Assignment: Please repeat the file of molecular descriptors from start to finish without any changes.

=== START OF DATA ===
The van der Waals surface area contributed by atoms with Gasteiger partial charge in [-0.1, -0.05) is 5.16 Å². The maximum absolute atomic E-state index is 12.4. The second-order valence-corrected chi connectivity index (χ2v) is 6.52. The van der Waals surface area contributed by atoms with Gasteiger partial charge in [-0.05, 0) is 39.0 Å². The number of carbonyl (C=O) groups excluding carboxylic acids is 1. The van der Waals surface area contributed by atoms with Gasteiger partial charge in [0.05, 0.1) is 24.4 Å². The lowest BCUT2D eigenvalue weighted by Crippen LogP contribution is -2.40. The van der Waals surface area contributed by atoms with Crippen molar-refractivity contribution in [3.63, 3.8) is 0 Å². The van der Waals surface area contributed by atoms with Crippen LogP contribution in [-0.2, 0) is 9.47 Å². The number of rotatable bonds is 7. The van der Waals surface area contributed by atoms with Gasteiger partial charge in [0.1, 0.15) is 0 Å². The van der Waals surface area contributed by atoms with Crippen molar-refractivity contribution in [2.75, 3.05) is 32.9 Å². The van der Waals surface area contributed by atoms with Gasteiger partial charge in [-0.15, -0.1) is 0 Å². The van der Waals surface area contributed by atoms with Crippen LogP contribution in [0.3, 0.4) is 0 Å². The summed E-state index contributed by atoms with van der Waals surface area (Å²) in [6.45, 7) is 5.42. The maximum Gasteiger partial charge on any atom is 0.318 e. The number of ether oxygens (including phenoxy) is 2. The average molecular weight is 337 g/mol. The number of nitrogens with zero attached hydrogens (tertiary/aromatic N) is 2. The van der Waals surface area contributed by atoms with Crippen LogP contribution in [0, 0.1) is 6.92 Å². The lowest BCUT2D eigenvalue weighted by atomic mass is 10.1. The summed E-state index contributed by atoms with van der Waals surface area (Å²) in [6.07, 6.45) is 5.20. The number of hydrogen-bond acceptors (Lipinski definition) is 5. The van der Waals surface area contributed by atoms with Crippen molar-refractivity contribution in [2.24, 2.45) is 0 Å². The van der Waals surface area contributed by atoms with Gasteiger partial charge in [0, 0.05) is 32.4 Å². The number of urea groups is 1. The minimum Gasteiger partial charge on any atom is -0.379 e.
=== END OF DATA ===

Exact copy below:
The van der Waals surface area contributed by atoms with Gasteiger partial charge in [-0.1, -0.05) is 5.16 Å². The maximum absolute atomic E-state index is 12.4. The second-order valence-corrected chi connectivity index (χ2v) is 6.52. The van der Waals surface area contributed by atoms with Gasteiger partial charge in [-0.05, 0) is 39.0 Å². The number of carbonyl (C=O) groups excluding carboxylic acids is 1. The van der Waals surface area contributed by atoms with Gasteiger partial charge in [0.05, 0.1) is 24.4 Å². The lowest BCUT2D eigenvalue weighted by Crippen LogP contribution is -2.40. The van der Waals surface area contributed by atoms with Crippen molar-refractivity contribution in [3.63, 3.8) is 0 Å². The van der Waals surface area contributed by atoms with Crippen LogP contribution in [-0.2, 0) is 9.47 Å². The number of rotatable bonds is 7. The van der Waals surface area contributed by atoms with Gasteiger partial charge in [0.1, 0.15) is 0 Å². The van der Waals surface area contributed by atoms with Crippen molar-refractivity contribution in [2.75, 3.05) is 32.9 Å². The van der Waals surface area contributed by atoms with Gasteiger partial charge in [-0.15, -0.1) is 0 Å². The van der Waals surface area contributed by atoms with Crippen LogP contribution in [0.3, 0.4) is 0 Å². The summed E-state index contributed by atoms with van der Waals surface area (Å²) in [6.45, 7) is 5.42. The maximum Gasteiger partial charge on any atom is 0.318 e. The number of ether oxygens (including phenoxy) is 2. The average molecular weight is 337 g/mol. The number of nitrogens with zero attached hydrogens (tertiary/aromatic N) is 2. The van der Waals surface area contributed by atoms with Crippen LogP contribution in [0, 0.1) is 6.92 Å². The lowest BCUT2D eigenvalue weighted by atomic mass is 10.1. The summed E-state index contributed by atoms with van der Waals surface area (Å²) in [6.07, 6.45) is 5.20. The number of hydrogen-bond acceptors (Lipinski definition) is 5. The van der Waals surface area contributed by atoms with Crippen molar-refractivity contribution in [2.24, 2.45) is 0 Å². The van der Waals surface area contributed by atoms with Gasteiger partial charge in [0, 0.05) is 32.4 Å². The number of urea groups is 1. The minimum Gasteiger partial charge on any atom is -0.379 e.